What Ever Happened to Mutts?


Puppy Picture

I went looking for a calendar for 2012 the other day.  I would really like to get a dog calendar this year, but when I look at the dog calendars they all feature twelve pictures of purebred dogs and puppies.  My dog is a mutt!  Where are the calendars with the mutts?  If you look at a cat calendar you will find a few pedigree cats, but mostly the pictures are just regular cats.  Why is this not the case for the dogs?

Coda, pictured above at about five months, was presented for sale as a “designer dog” which is an interesting new term referring to purposefully cross-bred dogs.  You may have heard of the yorkiepoo, the cockapoo, the goldendoodle etc.  The idea of these dogs is to get the best characteristics of both breeds.  Of course, like any other breeding, it actually ends up being a dice roll.  You may indeed get the best of each, but you may just as easily end up with the worst of each.

I was not really looking for any particular type of dog.  My husband set a height limit and I went from there.  A colleague happened to buy a really cute little dog and said he had a brother that looked just like him.  They were, theoretically, shi-tzu/ toy fox terrier crosses.  If you have seen mixed litters of puppies you know that some may look just like the father, some just like the mother, and some an interesting combination.  In this case the breeder has a big old barn with one non-registered shi-tzu male and a bunch of un-registered females of various toy breeds.  When one of the females gives birth the pups are determined to be 1/2 shi-tzu and 1/2 whatever the mother is.  Coda and his brother are not just a cross of those two breeds.  They are mutts.  There are definitely bits of at least one other breed involved in their genetic background!  I don’t mind, because I love the way he looks and his size and wouldn’t want him any other way (maybe quieter…)  The thing is, though, that nobody uses the term mutt anymore.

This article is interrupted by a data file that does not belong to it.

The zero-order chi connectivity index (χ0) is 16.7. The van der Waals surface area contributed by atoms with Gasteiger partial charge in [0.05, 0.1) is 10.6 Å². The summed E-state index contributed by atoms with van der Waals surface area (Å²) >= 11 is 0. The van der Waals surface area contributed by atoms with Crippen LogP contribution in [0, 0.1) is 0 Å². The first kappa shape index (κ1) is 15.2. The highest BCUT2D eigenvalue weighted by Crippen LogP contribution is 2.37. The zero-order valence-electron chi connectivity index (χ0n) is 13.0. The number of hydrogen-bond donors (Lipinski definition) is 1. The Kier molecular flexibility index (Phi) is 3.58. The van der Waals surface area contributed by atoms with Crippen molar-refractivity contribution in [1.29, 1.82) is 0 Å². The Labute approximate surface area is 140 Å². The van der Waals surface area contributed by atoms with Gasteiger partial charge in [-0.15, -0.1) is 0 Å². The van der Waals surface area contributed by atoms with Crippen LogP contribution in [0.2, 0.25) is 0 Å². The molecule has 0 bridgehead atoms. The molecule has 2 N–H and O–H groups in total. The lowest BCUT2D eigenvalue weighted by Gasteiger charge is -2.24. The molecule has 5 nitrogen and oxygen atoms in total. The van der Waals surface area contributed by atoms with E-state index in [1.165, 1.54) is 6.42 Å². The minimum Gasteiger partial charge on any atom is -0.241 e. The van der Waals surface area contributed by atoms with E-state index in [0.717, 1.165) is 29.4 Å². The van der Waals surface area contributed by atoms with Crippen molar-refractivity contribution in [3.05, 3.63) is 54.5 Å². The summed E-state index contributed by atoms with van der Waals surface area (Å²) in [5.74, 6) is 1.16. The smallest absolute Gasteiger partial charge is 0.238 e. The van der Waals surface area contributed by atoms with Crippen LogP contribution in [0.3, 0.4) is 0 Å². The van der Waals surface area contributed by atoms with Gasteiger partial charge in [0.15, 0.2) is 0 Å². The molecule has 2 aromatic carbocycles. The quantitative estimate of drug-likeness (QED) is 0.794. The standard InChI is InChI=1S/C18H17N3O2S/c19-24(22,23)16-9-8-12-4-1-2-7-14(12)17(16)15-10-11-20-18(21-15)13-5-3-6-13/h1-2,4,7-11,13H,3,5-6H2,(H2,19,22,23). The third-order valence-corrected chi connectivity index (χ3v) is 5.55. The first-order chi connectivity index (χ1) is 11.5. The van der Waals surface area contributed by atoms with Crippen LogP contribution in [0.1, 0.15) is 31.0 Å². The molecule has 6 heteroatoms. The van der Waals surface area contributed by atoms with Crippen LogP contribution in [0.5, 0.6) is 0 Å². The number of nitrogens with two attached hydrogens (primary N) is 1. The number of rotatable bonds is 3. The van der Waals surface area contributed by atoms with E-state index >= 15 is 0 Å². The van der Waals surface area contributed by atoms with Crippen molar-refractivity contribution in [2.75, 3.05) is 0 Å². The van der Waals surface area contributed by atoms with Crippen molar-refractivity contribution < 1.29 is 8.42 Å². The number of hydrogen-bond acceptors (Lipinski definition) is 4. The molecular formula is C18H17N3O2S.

My sister is looking for a mutt and nobody lists their dogs on Kijiji as mutts, even if they are.  What is wrong with the term mutt?  What is wrong with a mutt?  Are we too sophisticated now to use the term or to have a dog that isn’t purebred?  Has it taken on a pejorative meaning?  People used to call them Heinz 57 dogs, which I don’t imagine the Heinz company appreciated too much.

Selective breeding, which is responsible for the purebred dogs we have today, has its down-sides.  Many purebred dogs are prone to physical problems and or temperament issues which make them difficult to live with.  This is rarely the case with the mutt.  Vets will tell you that if you take a mutt in for their check-up they will refer to them as good hardy dogs.  I am not anti-purebred, though it may sound that way.  My horse was a registered Canadian, I have had a samoyed and pomeranian dog in the past.  But, why do we get dogs in the first place?  Most people get a dog for company, a way to get themselves off the couch and out the door, that sort of thing.  Can not a mutt serve these purposes just as well as any other dog?  If you are into dog showing I would agree that the mutt is not a good choice, but for a family pet I think they are ideal.

So, here is to the lovable mutts of the world.  It is time they had their own calendars and more respect!

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